The Guardians of the Camargue

Dating back to the 16th century, the Brotherhood of the Camargue Horsemen have been tending to herds of horses and bulls in the coastal region of the Camargue in Southern France. Delineated by the Rhone Valley, the Camargue is the land of its diminutive white horses (one of the oldest breeds still alive today), diminutive black bulls, fiery pink flamingos and their guardians. The guardian’s ancient roots predate the modern cowboys of North America, as does their uniform: grey, beige or black cotton moleskin trousers, shirts and a ceremonial red handkerchief around their necks. Today the guardians keep the traditions alive and its best to catch them busy with the Abrivado, a festival that happens every year in November, similar to the running of the bulls in Spain, where more than 200 guardians from all over the province gather together to move the bulls from the beaches to the arena in the town of Saintes Maries de la Mer.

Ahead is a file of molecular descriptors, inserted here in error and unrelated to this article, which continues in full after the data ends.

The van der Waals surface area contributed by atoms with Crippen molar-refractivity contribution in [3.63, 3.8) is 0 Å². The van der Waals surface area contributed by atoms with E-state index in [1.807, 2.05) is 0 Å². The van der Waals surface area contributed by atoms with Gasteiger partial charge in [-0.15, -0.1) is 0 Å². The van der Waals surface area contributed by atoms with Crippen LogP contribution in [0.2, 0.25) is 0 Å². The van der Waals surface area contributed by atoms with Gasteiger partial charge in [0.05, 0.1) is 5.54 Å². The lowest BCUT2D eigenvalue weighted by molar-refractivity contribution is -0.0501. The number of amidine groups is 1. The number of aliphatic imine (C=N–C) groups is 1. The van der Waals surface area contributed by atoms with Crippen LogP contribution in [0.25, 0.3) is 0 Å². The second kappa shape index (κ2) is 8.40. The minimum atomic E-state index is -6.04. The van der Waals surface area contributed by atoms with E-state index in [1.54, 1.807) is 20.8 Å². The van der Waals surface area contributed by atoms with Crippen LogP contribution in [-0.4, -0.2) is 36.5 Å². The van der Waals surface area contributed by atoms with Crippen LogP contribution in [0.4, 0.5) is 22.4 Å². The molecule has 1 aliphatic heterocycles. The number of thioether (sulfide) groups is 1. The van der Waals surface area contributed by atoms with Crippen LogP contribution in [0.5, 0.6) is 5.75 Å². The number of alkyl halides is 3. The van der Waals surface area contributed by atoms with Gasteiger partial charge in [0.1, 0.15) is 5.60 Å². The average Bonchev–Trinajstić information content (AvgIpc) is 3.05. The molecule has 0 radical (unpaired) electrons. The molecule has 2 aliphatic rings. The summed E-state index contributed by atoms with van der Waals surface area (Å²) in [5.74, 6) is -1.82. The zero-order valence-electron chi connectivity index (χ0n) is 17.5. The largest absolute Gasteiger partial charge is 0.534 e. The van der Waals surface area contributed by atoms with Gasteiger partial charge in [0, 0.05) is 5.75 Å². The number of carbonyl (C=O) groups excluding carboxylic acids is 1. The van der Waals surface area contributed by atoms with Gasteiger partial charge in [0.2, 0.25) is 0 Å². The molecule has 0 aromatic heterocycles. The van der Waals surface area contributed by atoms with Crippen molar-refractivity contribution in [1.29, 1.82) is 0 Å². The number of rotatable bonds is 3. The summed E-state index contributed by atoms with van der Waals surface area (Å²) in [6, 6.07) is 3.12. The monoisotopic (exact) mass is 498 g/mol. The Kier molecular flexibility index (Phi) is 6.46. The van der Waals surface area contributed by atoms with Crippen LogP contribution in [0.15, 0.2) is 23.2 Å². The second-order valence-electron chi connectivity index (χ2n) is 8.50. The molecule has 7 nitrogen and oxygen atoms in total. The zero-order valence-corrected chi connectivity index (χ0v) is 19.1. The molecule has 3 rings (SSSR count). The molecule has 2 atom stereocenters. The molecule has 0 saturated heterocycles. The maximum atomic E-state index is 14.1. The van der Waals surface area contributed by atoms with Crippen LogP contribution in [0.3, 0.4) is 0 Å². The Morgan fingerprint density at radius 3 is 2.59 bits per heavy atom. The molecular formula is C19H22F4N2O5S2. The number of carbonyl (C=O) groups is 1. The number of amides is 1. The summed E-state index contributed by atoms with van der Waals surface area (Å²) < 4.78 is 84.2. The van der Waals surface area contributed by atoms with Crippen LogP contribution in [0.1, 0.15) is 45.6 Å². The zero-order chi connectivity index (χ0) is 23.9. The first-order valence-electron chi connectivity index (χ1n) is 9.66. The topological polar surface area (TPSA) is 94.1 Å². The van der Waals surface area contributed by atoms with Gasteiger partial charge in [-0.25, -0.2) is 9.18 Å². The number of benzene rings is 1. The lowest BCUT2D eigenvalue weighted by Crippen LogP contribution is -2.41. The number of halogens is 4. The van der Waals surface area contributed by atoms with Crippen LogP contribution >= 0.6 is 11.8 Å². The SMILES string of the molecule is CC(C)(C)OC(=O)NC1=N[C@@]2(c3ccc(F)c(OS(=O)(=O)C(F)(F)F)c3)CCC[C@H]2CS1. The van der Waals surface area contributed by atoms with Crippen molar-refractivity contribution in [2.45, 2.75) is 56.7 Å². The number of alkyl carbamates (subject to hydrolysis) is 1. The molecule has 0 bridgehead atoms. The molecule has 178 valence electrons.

I Butteri of Maremma